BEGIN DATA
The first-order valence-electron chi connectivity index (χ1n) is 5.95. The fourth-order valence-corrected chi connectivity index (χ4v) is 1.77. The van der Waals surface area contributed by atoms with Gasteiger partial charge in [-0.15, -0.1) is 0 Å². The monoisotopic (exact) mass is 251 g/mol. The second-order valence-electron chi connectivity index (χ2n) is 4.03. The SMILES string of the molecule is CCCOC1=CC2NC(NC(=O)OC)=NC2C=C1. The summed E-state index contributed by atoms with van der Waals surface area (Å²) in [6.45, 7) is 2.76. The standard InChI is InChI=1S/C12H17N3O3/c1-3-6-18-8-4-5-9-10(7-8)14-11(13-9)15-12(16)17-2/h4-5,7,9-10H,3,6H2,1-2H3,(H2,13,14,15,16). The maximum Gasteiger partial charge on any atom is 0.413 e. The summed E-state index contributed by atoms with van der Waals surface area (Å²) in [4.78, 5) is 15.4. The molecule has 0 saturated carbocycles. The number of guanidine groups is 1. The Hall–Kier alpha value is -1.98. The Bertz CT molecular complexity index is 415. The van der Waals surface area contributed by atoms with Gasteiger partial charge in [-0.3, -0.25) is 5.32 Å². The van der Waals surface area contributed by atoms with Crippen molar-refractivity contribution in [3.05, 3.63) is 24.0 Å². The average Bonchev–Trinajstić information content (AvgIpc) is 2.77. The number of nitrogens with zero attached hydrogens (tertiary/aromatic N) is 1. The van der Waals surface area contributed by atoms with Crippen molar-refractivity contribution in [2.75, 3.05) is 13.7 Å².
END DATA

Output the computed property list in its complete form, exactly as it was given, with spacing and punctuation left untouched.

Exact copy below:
The first-order valence-electron chi connectivity index (χ1n) is 5.95. The fourth-order valence-corrected chi connectivity index (χ4v) is 1.77. The van der Waals surface area contributed by atoms with Gasteiger partial charge in [-0.15, -0.1) is 0 Å². The monoisotopic (exact) mass is 251 g/mol. The second-order valence-electron chi connectivity index (χ2n) is 4.03. The SMILES string of the molecule is CCCOC1=CC2NC(NC(=O)OC)=NC2C=C1. The summed E-state index contributed by atoms with van der Waals surface area (Å²) in [6.45, 7) is 2.76. The standard InChI is InChI=1S/C12H17N3O3/c1-3-6-18-8-4-5-9-10(7-8)14-11(13-9)15-12(16)17-2/h4-5,7,9-10H,3,6H2,1-2H3,(H2,13,14,15,16). The maximum Gasteiger partial charge on any atom is 0.413 e. The summed E-state index contributed by atoms with van der Waals surface area (Å²) in [4.78, 5) is 15.4. The molecule has 0 saturated carbocycles. The number of guanidine groups is 1. The Hall–Kier alpha value is -1.98. The Bertz CT molecular complexity index is 415. The van der Waals surface area contributed by atoms with Gasteiger partial charge in [-0.3, -0.25) is 5.32 Å². The van der Waals surface area contributed by atoms with Crippen molar-refractivity contribution in [3.05, 3.63) is 24.0 Å². The average Bonchev–Trinajstić information content (AvgIpc) is 2.77. The number of nitrogens with zero attached hydrogens (tertiary/aromatic N) is 1. The van der Waals surface area contributed by atoms with Crippen molar-refractivity contribution in [2.75, 3.05) is 13.7 Å².